El Centro Medellin to Minca

Mujer vestida (Woman dressed), 1989, Fernando Botero

Hello again! I’m now at my new place up north near Minca (with very poor wi-fi, so sorry for the delay), but before sharing the beautiful views, I want to share a bit more of my second round in Medellin. Being in a different part of town, I visited some different, and interesting sights.

El Centro is the heart of downtown Medellin, and also known for being the most dangerous. It also holds some really cool stuff, including Botero Plaza, the home to many plump bronze sculptures by the world renowned artist, Fernando Botero.

My funky hotel was about a 15 minute walk from the plaza, so after some breakfast and turning in my skanky laundry to be washed, I headed out. On the way, the problem of homelessness and drug addiction became more and more obvious. Most every corner was littered with bags of trash along with one or two people digging through them for food. In between the corners, the sidewalks were home to many frail bodies hanging on to life. As in many large cities, there seems to be no solution to this problem. It makes me sad.

Soon, I came upon a street market on the edge of the plaza. It was bustling with vendors selling clothes, shoes, and miscellaneous fruits and snacks. It is always crazy to me the inventory these vendors haul in by hand, setup, tear down, and haul away each day, many with the same goods as a hundred others.

Continuing on, I made my way through the market and into the plaza. It was awesome! The sculptures were amazing and the vibe was upbeat and happy. There were small vendors scattered around selling souvenirs, juices, and ice cream!!! I might have caved and bought a cone of the homemade goodness 🙂 It was fun and uplifting watching everyone laugh and goof around taking photos with the statues.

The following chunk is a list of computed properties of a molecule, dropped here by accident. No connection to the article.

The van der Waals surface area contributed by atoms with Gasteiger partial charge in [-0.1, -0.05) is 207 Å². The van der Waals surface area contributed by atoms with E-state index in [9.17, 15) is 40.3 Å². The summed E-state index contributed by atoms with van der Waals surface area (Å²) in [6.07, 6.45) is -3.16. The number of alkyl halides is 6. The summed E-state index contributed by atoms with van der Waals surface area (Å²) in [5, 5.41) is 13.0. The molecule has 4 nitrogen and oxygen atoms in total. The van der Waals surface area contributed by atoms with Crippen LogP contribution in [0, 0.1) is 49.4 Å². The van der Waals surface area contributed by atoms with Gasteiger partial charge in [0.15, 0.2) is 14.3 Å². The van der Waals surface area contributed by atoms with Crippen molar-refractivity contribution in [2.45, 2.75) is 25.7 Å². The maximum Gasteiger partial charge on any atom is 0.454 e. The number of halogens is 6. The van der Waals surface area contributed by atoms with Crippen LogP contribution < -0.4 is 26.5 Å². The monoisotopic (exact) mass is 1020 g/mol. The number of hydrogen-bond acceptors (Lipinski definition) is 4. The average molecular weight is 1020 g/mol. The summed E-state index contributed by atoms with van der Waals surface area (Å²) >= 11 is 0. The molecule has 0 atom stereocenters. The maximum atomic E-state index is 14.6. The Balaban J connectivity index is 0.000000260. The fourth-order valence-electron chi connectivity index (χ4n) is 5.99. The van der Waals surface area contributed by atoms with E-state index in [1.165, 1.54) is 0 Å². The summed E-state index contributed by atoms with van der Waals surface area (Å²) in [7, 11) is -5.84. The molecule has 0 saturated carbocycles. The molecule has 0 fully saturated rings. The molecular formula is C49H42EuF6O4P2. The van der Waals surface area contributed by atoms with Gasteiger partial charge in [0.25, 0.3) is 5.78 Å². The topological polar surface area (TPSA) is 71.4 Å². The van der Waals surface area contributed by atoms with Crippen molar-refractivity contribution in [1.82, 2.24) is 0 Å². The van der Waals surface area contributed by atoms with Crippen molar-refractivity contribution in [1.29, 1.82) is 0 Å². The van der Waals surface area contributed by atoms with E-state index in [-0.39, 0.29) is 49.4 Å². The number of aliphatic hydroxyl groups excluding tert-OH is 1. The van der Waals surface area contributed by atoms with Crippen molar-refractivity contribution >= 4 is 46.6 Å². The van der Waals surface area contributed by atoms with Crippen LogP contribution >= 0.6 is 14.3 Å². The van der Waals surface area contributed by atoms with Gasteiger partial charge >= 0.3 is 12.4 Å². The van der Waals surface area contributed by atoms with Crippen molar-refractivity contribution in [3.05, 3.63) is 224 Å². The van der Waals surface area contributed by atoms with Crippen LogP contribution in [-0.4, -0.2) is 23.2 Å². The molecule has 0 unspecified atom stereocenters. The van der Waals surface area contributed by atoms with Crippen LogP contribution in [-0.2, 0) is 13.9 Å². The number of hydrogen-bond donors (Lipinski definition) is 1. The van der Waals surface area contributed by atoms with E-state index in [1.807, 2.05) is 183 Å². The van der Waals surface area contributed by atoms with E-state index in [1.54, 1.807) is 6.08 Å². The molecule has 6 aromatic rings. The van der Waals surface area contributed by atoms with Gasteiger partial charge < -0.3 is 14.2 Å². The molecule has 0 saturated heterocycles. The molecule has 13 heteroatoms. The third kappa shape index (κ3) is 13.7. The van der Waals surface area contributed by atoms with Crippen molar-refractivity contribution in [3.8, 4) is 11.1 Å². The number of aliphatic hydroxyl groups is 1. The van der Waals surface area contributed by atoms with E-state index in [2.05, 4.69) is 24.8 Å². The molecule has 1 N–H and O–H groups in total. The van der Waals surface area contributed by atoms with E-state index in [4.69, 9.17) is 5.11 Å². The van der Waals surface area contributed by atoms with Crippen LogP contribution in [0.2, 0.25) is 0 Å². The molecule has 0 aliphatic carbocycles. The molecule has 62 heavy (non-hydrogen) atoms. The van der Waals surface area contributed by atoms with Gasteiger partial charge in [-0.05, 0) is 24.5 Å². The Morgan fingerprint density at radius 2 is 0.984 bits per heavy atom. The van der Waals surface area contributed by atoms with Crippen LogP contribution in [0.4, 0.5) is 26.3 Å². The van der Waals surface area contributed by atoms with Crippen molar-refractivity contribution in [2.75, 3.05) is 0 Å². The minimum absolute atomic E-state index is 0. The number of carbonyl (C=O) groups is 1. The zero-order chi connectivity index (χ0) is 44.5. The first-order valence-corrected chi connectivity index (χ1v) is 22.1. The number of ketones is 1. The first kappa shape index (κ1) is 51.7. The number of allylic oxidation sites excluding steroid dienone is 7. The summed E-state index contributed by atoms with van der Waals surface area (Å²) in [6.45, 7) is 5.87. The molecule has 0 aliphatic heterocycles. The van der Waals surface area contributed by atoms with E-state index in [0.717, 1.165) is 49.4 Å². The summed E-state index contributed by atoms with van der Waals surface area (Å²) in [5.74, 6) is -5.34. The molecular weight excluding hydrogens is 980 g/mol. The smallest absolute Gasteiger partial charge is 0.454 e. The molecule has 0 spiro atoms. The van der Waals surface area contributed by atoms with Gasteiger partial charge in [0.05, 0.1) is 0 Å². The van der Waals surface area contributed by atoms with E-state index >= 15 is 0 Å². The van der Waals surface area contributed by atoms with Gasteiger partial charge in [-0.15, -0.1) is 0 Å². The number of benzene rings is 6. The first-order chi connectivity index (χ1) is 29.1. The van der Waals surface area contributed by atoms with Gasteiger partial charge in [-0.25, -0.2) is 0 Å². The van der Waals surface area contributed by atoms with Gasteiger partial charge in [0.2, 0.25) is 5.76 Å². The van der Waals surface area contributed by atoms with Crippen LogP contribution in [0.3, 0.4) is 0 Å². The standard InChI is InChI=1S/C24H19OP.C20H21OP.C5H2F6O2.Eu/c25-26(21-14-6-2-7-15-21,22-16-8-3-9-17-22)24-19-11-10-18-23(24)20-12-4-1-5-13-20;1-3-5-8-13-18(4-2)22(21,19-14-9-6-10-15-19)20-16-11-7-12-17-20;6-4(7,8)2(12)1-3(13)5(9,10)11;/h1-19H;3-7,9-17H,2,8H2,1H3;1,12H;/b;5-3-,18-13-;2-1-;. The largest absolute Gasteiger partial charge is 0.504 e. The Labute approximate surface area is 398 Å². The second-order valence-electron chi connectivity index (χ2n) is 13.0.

At the other end of the plaza, you can see the tallest building (574 ft) in Medellin, Coliejer Tower, designed to represent an industrial sewing needle, for the company for which it is named.

After I had my fill of the streets, I made my way back to the hotel. Hoping for a nap before dinner, I tried to rest, but instead had the pleasure of listening to three hours of heavy metal music being played on a very loud electric guitar right outside of my paper thin walls. Aside from the guitar, he was quite the singer…yikes!

For my last morning I got up early and decided to see what else I could see around town. I found two places, one was Park Bolivar, a nice park with a fountain, trees, and bird houses, with the largest church in Medellin, and supposedly the largest brick oven-backed church in the world, the Cathedral Basilica Metropolitana. Pretty amazing!

The second treasure was a plaza with more of Botero’s sculptures, namely, El Pajaro (The Bird). In 1995, El Pajaro was stuffed with 22 pounds of dynamite and detonated in the middle of a large concert in the plaza. The blast killed 30 and injured more than 200 people. FARC claimed responsibility for the terrorist attack. In 2000, Botero donated an identical statue but insisted that he bombed-out remains of the original statue remain. Today, the pair of statues are known as the Birds of Peace, symbolizing Medellin’s violent past and its bright future.

The Birds of Peace, Botero

That concludes my Medellin adventures! Late in the afternoon, I boarded a plane to Santa Marta, where I was picked up by a 4×4 to take me up the mountain past Minca to Mundo Nuevo Eco-Lodge. Here I will decompress from city life and hopefully teach yoga! More to come soon.

Peace, Love, and Hugs,

Michelle

3 Replies to “El Centro Medellin to Minca”

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